Pollsters and election modelers suffered an industry-shattering embarrassment at the hands of Donald Trump on Tuesday night.
Trump, the Republican presidential nominee, had long said the polls were biased against him. His claims — dismissed and mocked by the experts — turned out to be true.
“It’s going to put the polling industry out of business,” said CNN anchor Jake Tapper. “It’s going to put the voter projection industry out of business.”
Going into Election Day, a strong majority of pollsters and election modelers forecast that Democrat Hillary Clinton would coast to victory, with many predicting she would sweep the battlegrounds and win north of 300 electoral votes.
The final University of Virginia Center for Politics model had Clinton winning 322 electoral votes to 216 for Trump, with Clinton winning Florida, North Carolina, Pennsylvania and Wisconsin — all states that she lost.
Liberals lashed out at data guru Nate Silver for giving Trump a 35 percent chance of victory heading into Election Day, claiming he was putting his thumb on the scale for Trump by making the race appear closer than it was.
Of the 11 national polls to be released in the final week of the race, only two — a Los Angeles Times/USC survey and one from IBD/TIPP — showed Trump with the lead.
The L.A. Times survey was criticized as “experimental” by industry experts for polling the same pool of people and for the way it weighted black voters.
But for the second consecutive presidential cycle, the L.A. Times and IBD/TIPP surveys were among the most accurate, making them the gold standard going forward.
The rest of the polls showed Clinton with leads of between 2 and 6 points, boosting the Democrat to a 3.3-point national lead in the RealClearPolitics average.
And the battleground data was just as biased against Trump.
There were no surveys released this year from Wisconsin that showed Trump with a lead.
Clinton held a 6.5 point lead in the Badger State heading into Election Day, and the state was not even discussed as on par with Michigan or Pennsylvania as a potential blue state pick-up for Trump.
Trump’s victory in Wisconsin — a state that has not gone for the GOP nominee since 1984 — helped him seal the deal.
In Michigan and Pennsylvania, deep blue states the GOP candidate has not won in decades, polls showed the race tightening in the home stretch, but only one poll, from Trafalgar Group, showed Trump with the lead.
Election modelers declined to flip either state into Trump’s column, even as the Clinton campaign rushed furiously to defend those states in the final days of the election.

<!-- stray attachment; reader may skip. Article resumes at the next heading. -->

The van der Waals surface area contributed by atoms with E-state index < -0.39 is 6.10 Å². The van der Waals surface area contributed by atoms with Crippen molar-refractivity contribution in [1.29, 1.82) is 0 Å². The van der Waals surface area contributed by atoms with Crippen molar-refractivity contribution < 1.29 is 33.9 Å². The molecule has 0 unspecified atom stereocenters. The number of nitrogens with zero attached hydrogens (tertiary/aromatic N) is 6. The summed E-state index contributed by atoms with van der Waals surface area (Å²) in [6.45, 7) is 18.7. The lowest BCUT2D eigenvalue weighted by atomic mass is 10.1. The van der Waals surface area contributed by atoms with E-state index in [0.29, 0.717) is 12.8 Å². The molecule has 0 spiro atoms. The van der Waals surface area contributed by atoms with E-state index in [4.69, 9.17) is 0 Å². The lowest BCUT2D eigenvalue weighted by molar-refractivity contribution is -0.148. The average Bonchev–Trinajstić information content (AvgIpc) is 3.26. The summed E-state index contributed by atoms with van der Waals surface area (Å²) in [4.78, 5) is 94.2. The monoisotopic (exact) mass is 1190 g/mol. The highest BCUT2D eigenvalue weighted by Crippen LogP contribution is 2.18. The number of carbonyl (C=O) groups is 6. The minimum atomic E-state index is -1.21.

And Trump won North Carolina by nearly 4 points, despite polls showing a toss-up there.
Many early reports coming out of the Tar Heel State bought the Clinton campaign’s spin that Hispanic turnout had spiked to such a degree that it would make up for a decline in early voting among African-Americans.
The conventional wisdom among many pollsters was that the race would be somewhat close nationally — in the 2- to 3-point range — with Clinton running the table, as President Obama did, in the battleground states that determine the outcome.
But state after state told the same story for Trump and Clinton.
White working-class voters — the silent majority that Trump said was being underestimated by pollsters — swarmed for him on Election Day, particularly in the Rust Belt states, and helped him beat the polls.
Clinton could not turn out women, or the Obama coalition of minorities and young voters, in the same numbers to keep pace.
Pollster John Zogby believes that many in the industry weighted their polls too heavily in favor of Democrats, pointing to polls that had an 8- to 9-point advantage for the party, when it should have been in the 4- to 5-point range, he said.
It’s a claim that Trump made throughout the process.
But pollsters largely dismissed that notion, saying that Democrats turn out in larger numbers in a presidential election year and that Republicans were losing registered voters, who were increasingly identifying as independents.
That assumption will have to be reexamined.
Furthermore, many pollsters confidently predicted that women would reject Trump and vote in favor of Clinton’s history-making candidacy in record numbers.
An Associated Press analysis found Clinton bested Trump by 13 points among women — no better than the margin Obama got in 2008 or 2012.
Trump, meanwhile, got the support of 70 percent of white men without a college education, besting Mitt Romney’s showing in 2012 by 10 points, the AP study found.
Whereas Obama received about 33 percent support from white men without a college degree, Clinton received just over 20 percent support.
Democratic strategist Steve Schale, an expert on Florida politics, said that in Volusia County, Fla., Trump beat Clinton among whites by 34,000. Obama won whites there in 2008 by nearly 14,000.
Few models or polls predicted there would be enough white voters to turn out to counterbalance demographic trends that were believed to tilt heavily in Clinton’s favor.
It is also possible that the third-party candidates — long forgotten by pollsters as they faded down the stretch — will end up having an outsized impact on the race.
Libertarian Gary Johnson took more than 3.5 percent support in Wisconsin and Michigan, enough to make up the difference between Trump and Clinton. He took 2.5 percent support in Pennsylvania, which was decided by about 1 point.
Whatever the reason, pollsters will have to reassess after a dismal showing in 2016 that produced a result almost no one foresaw.